Greek operators say they are being ‘punished’ for extending credit terms in a year they cannot afford to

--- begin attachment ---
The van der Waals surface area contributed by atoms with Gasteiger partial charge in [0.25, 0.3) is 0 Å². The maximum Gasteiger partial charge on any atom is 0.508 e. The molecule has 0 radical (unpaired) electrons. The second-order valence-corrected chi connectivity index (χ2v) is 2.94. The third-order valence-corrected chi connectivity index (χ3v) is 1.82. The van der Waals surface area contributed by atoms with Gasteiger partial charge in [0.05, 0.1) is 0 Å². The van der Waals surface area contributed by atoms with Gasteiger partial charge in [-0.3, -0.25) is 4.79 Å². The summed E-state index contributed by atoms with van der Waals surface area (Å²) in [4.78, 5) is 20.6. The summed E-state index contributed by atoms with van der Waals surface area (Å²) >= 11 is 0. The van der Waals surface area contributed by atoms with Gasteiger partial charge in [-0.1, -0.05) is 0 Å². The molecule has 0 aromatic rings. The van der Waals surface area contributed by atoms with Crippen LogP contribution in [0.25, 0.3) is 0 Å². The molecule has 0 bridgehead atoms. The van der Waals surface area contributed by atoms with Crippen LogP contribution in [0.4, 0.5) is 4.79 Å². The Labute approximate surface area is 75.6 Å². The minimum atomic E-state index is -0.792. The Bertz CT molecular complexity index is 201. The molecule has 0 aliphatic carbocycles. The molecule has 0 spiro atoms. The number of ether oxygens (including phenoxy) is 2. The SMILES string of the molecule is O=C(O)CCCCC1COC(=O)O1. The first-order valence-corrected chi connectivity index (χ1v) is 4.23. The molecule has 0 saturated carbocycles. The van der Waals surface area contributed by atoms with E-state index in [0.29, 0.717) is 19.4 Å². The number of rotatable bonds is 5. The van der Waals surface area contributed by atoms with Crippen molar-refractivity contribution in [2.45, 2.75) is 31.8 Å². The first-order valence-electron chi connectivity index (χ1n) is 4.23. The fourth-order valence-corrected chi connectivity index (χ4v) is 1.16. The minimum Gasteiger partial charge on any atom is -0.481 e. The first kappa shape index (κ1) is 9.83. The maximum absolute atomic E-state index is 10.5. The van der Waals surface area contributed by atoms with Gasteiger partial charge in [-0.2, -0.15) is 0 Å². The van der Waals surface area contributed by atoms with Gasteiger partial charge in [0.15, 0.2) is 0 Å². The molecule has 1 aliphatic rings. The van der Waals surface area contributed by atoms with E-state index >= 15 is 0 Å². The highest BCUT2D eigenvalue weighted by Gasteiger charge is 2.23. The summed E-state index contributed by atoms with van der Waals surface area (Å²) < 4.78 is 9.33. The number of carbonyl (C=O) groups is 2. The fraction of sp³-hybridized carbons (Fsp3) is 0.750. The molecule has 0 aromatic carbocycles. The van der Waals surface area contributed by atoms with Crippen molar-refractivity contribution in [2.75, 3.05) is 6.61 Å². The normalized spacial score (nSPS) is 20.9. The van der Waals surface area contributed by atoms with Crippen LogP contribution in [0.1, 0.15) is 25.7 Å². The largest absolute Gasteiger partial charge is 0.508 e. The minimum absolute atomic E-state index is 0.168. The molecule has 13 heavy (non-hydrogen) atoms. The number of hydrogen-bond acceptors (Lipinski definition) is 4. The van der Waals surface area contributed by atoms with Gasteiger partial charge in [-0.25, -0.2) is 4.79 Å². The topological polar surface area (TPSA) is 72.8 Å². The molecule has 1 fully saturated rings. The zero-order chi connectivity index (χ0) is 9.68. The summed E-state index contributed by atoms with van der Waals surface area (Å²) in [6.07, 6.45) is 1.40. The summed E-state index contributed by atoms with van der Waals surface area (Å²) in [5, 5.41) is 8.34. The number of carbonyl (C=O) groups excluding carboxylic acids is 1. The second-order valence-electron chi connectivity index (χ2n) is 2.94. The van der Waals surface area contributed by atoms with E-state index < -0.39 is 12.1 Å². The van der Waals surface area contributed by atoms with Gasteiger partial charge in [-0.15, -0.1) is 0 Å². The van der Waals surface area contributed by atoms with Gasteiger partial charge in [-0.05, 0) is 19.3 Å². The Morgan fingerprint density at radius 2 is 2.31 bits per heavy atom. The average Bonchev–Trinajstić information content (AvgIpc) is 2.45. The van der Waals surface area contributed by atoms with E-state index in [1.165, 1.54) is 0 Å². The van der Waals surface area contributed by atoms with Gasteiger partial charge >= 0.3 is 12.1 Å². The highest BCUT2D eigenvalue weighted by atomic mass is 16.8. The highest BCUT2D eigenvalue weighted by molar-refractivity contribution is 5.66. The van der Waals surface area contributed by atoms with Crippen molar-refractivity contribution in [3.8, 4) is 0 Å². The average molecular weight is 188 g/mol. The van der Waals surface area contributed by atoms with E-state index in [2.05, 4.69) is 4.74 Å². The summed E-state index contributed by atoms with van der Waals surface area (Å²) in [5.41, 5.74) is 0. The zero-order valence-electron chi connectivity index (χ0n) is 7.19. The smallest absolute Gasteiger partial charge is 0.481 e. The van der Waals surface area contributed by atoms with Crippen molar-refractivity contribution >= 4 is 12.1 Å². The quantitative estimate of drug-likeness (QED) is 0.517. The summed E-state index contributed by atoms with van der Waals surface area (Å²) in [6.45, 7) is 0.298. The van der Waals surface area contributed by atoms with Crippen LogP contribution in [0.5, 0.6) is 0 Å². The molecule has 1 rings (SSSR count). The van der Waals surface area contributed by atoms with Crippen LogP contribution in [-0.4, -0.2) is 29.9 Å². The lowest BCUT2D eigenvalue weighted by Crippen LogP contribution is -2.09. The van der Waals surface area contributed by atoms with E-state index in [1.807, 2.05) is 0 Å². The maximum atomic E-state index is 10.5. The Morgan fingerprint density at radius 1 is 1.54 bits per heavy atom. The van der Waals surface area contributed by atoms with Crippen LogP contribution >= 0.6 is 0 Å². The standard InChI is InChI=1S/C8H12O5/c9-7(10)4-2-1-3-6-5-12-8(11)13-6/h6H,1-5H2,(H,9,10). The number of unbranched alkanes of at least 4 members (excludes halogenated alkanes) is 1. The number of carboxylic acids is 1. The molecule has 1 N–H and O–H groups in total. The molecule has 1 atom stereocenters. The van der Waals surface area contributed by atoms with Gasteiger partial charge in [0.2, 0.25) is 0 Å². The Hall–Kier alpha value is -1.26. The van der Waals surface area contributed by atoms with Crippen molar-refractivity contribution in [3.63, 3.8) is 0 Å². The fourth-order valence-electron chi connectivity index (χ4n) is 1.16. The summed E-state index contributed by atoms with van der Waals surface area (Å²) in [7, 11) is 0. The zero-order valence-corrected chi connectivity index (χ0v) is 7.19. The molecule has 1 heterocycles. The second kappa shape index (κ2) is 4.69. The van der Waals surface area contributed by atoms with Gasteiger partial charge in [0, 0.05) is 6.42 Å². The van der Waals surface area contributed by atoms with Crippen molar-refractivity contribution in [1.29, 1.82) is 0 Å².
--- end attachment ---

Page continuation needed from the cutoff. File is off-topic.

Tui, Europe’s largest tour operator, is in a bitter stand-off with Greek hoteliers over a delay to its payment schedule that puts hundreds of businesses at risk of closure. The package holiday provider issued a series of contract amendments this month, seen by the Financial Times, that require hotel owners to wait until March 2021 for three-quarters of the money due to them for stays made this year. The payments, usually made 60 days after departure dates, amount to several hundred thousand euros for many hotels — funds that are crucial to see them through the quiet winter season. Two hoteliers said that they are owed more than €600,000 each by Tui and would have to secure bank loans in order to survive if the company did not pay the full amount due this month. A Greek islands operator owed €70,000 said that he was considering ending his contract with Tui. “It seems we are being punished by Tui for extending credit terms in a year which we genuinely couldn’t afford to,” he said, adding that while other tour operators had helped hotels through special offers, Tui’s attempt to defer payments showed a “cold corporate side”. Nektarios Santorinios, an MP from Rhodes, one of Greece’s most popular tourist islands, said that the delay had been a “bombshell” for hotels: “They took a big risk opening this year given the pandemic and many have racked up losses. It’ll be a struggle to survive for many three- and four-star operations.” Mr Santorinios and another 34 lawmakers from the leftwing Syriza party wrote to the Greek parliament last week, urging the government to press Tui, which is the biggest tour operator serving Greece, to reverse its decision and pay up. They also want the government to raise the ceiling for emergency short-term loans to hoteliers from €800,000 to €3m. Haris Theocharis, the tourism minister, said the government was “monitoring the situation closely” and that it hoped to secure additional EU support for the country’s tourist industry, which accounts for about 18 per cent of its gross domestic product. Coronavirus-related losses in tourism this year are forecast to reach at least €12bn-€14bn, according to the Greek central bank Tui said that it had “made a significant amount of advance payments to hoteliers for summer 2020, a large percentage of which remains outstanding” and that it had contacted “a small percentage” of hoteliers in Spain and Greece, two of its biggest markets, “to discuss payment plans and jointly review options”. Tui works with 1,400 hotels in Spain and more than 2,000 in Greece. Greek hoteliers are owed more money by the company as the country was deemed safe for travel by the UK government for a longer period. The Anglo-German company has been forced into a precarious position by the pandemic, which has prompted both a steep drop in bookings and a surge in refunds amid international travel restrictions. During the early part of the pandemic, Tui was paying out around €500m a month in cash and travel credits to customers. Recommended AnalysisCoronavirus pandemic Europe grapples with what went wrong in Covid-19 resurgence It is looking to secure up to €1.8bn from the German government, according to Reuters this week, on top of more than €2bn it has already received in state-backed loans. It is also considering an equity increase or disposals to raise extra cash. Barclays analysts estimate that Tui has burnt through €3bn in the past eight months. Many hoteliers are still suffering from the loss of revenue after Thomas Cook, the UK company credited with inventing the package holiday, collapsed last year. The owner of a five-star resort in Rhodes said he feared what the delayed payments meant for Tui. “The biggest risk is another Thomas Cook case . . . but it is not unlikely any more. When Thomas Cook happened no one believed it could happen but now we know there’s a risk.